Men discerning the Nashville Family of Brothers are seeking God’s preference on two different questions:
Committing to joining a family is a big step, and it should not be taken lightly. Brothers will discern their call for a minimum of four years to gain confidence about God’s call on their life. Our process is divided into three stages punctuated by increasingly stepping into the Commitments of the Nashville Family of Brothers.
After casually connecting with the Nashville Family of Brothers, discerners participate in our 12-month, cohort-style exploration process before moving into the community and making one-year commitments. This process includes the following:
Our next cohort starts September 2020. Contact us to get more information.
In order to move into the Nashville Family of Brothers and make one-year commitments, an individual does not need certainty or even confidence that God is calling the individual to vocational singleness and the Nashville Family of Brothers. The individual only needs a desire to discern those questions formally, an understanding of the formal discernment process to come, and a sense of blessing from God to formally ask those questions.
An individual begins the formal discernment process by making one-year commitments to the Nashville Family of Brothers. During the stage of discernment that follows, individuals will live into the commitments and rhythms of our community, including living in the monastery. Individuals will continue meeting with their discernment director to develop their capacity to discern, deepen their theological appreciation of marriage and vocational singleness, and study our Community Covenant.
During this year, the discerner will intentionally ask God the following questions: (1) God, are you calling me to Christian marriage with a woman or vocational singleness for the sake of the kingdom? (2) God, if you are calling me to vocational singleness, are you also calling me to live that out through the Nashville Family of Brothers?
In order to make three-year commitments, an individual should have 60-70% confidence that he is called to vocational singleness and the Nashville Family of Brothers. If the individual does not feel that level of confidence but feels called to continue discerning, he can repeat his one-year commitments. A discerning brother can only repeat one-year commitments once.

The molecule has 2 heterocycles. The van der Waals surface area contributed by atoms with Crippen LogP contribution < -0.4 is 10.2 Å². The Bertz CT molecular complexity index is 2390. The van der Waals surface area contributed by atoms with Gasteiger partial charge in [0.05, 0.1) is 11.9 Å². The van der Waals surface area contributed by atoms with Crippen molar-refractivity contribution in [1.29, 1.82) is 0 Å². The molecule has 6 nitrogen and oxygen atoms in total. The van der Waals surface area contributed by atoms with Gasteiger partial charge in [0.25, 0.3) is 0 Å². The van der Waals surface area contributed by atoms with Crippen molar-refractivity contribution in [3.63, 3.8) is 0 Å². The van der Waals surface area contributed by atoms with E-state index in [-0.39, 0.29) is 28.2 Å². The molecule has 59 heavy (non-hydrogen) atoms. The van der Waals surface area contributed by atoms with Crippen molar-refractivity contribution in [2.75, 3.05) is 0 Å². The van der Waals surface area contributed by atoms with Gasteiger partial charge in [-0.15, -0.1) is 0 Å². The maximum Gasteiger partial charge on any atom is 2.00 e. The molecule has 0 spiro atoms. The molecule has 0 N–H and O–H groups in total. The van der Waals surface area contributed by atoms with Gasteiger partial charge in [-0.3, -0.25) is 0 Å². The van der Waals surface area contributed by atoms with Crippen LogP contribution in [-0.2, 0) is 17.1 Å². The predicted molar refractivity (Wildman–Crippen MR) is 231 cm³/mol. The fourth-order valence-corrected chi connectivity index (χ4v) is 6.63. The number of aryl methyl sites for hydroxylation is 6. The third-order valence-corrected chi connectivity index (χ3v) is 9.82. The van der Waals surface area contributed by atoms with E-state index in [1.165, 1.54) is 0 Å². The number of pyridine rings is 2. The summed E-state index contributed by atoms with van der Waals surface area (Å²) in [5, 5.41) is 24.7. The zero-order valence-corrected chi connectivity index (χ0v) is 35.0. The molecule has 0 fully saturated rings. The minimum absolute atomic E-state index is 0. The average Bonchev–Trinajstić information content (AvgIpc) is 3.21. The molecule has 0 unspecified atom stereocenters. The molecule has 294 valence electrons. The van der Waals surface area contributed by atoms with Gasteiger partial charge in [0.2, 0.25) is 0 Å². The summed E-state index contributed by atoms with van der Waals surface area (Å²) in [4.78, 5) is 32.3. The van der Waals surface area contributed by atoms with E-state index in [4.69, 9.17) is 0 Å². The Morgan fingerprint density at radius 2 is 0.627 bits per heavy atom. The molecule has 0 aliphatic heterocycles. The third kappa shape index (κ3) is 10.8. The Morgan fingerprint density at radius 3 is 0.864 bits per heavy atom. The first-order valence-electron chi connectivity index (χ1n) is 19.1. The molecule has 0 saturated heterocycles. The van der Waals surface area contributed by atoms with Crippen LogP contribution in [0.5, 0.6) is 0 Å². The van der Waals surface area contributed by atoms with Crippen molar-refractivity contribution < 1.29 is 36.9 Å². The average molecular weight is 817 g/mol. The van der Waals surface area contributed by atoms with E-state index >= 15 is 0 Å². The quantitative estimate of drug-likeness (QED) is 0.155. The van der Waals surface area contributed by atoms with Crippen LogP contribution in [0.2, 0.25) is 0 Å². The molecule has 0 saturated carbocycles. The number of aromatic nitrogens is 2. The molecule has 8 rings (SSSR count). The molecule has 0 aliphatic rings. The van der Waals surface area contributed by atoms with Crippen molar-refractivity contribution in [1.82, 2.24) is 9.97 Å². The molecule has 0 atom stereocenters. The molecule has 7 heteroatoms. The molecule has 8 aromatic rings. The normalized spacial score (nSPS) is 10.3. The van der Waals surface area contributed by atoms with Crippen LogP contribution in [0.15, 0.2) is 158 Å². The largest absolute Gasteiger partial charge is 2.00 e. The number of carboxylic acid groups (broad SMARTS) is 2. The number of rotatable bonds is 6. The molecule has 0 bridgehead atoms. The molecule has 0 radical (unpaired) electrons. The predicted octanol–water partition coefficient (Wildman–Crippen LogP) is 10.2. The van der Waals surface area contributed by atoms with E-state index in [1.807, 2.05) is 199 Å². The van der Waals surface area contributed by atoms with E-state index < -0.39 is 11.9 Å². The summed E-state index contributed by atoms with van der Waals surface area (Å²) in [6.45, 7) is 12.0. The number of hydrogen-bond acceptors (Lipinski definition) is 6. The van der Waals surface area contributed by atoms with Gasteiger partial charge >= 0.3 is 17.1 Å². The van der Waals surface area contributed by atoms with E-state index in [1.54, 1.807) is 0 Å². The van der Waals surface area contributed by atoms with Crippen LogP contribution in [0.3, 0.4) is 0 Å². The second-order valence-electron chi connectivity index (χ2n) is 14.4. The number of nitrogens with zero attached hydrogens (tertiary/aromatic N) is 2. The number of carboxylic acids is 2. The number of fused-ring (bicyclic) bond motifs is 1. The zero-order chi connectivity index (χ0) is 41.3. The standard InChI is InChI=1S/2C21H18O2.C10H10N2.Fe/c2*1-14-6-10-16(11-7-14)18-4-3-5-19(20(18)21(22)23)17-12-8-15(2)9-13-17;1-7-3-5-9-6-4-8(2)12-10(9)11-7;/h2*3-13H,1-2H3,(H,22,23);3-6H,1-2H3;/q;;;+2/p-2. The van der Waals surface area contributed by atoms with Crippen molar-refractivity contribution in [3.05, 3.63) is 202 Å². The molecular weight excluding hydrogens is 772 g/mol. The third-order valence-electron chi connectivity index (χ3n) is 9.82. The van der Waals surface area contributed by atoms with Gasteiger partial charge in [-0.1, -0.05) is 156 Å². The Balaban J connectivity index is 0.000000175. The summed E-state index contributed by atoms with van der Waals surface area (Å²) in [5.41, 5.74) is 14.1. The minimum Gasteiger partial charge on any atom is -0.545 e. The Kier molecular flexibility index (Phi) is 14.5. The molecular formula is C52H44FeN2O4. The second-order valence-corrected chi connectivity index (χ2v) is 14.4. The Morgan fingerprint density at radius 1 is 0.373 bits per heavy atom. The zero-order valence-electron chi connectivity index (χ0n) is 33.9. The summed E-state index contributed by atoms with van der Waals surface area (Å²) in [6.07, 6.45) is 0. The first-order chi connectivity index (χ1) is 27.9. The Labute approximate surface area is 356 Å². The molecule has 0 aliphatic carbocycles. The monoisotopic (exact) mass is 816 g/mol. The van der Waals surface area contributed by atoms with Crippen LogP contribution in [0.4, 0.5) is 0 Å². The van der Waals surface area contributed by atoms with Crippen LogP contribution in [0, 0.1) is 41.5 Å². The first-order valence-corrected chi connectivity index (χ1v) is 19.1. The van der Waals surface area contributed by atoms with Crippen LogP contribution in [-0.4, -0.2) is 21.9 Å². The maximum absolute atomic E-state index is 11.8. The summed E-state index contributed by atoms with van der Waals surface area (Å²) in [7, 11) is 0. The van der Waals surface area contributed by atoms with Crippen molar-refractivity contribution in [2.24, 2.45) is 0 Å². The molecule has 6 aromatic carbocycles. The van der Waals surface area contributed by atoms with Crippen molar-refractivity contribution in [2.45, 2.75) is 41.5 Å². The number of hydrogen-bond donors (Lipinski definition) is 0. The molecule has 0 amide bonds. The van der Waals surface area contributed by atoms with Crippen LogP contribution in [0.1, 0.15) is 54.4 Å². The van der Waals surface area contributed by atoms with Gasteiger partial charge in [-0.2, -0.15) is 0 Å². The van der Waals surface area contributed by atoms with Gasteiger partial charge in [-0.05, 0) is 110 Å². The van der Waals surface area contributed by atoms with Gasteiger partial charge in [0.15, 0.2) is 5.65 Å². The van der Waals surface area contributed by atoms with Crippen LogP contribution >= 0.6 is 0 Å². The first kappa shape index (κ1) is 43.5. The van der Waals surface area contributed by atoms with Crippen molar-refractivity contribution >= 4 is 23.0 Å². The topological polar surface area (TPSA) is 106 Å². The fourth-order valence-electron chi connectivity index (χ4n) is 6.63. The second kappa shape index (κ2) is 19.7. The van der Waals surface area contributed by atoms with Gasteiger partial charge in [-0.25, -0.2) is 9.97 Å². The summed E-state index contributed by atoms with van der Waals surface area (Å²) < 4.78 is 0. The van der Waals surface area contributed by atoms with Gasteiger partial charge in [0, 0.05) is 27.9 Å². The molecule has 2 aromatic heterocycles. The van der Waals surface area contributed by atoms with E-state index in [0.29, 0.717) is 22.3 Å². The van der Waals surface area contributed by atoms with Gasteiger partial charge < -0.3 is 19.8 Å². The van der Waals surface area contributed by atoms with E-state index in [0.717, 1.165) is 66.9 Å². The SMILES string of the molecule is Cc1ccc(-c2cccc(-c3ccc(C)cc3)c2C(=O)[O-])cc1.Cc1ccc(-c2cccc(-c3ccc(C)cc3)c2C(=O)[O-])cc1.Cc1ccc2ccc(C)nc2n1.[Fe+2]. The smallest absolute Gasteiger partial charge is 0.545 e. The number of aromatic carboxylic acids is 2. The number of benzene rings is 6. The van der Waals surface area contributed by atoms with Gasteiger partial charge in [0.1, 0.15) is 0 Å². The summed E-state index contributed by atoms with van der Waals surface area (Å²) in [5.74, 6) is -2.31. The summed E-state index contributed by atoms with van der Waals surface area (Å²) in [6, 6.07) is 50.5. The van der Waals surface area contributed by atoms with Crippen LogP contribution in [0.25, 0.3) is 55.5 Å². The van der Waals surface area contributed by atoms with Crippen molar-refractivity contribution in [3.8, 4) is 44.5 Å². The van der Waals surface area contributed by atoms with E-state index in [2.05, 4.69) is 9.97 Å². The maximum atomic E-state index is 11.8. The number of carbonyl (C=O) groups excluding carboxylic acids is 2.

If an individual discerns that he is called to join the Nashville Family of Brothers during his stage of discernment, he will enter into the stage of confirmation by making three-year commitments. During this stage, individuals will seek to confirm that God is indeed calling them to make lifetime commitments. Over these three years, the individual will participate in the rhythms of our community and prepare to make lifetime commitments.
In order to make lifetime commitments, an individual should have 90-100% confidence that he is called to vocational singleness and the Nashville Family of Brothers. If the individual does not feel that level of confidence but feels called to continue discerning, he can repeat his three-year commitments. A discerning brother can only repeat three-year commitments once.
Once the individual has confirmed with confidence that God has called him to join the Nashville Family of Brothers, the individual makes lifetime commitments to our community as described in Our Commitments.
Before we start discerning any specific questions, we need to develop ”spiritual muscles” for general discernment. Prospective brothers will hear how to bring a question before God, consider Scripture, consider practical aspects of their question, seek advice from spiritual mentors, arrive at a potential conclusion, hold that conclusion before God, seek confirmation through small steps, and move forward with confidence.
Discernment directors will ensure that prospective brothers have a healthy theology of both marriage and vocational singleness. Plus, we will help individuals remove any emotional barriers to open-handedly offering this decision to God. Perhaps the individual has been affected by the idol of romance or divorce in the family.
We should let the mission we feel called to help inform our vocation. Does the person feel called to a special mission, a difficult ministry, or a life of contemplation or study? Or does the individual feel particularly called to raise children for God as their primary kingdom work?
1 Corinthians 7:32-35 communicates that the practical purpose of vocational singleness is to use that freedom from a spouse and raising children to fully commit oneself to the work of the Church. And in particular, to work parents couldn’t do. So if we feel called to a special mission, a difficult ministry, a life of contemplation or study, or monastic life, perhaps that means that we are called to vocational singleness.
We can observe our present and past circumstances to see if they might suggest we are called to vocational singleness or marriage. Have a string of experiences suggested that God might prefer the person to commit to singleness for the sake of the kingdom? Or the contrary?
The individual should seek support from his church in the discernment process. Pastors, parents, mentors, and friends can provide an outside perspective in the discernment process.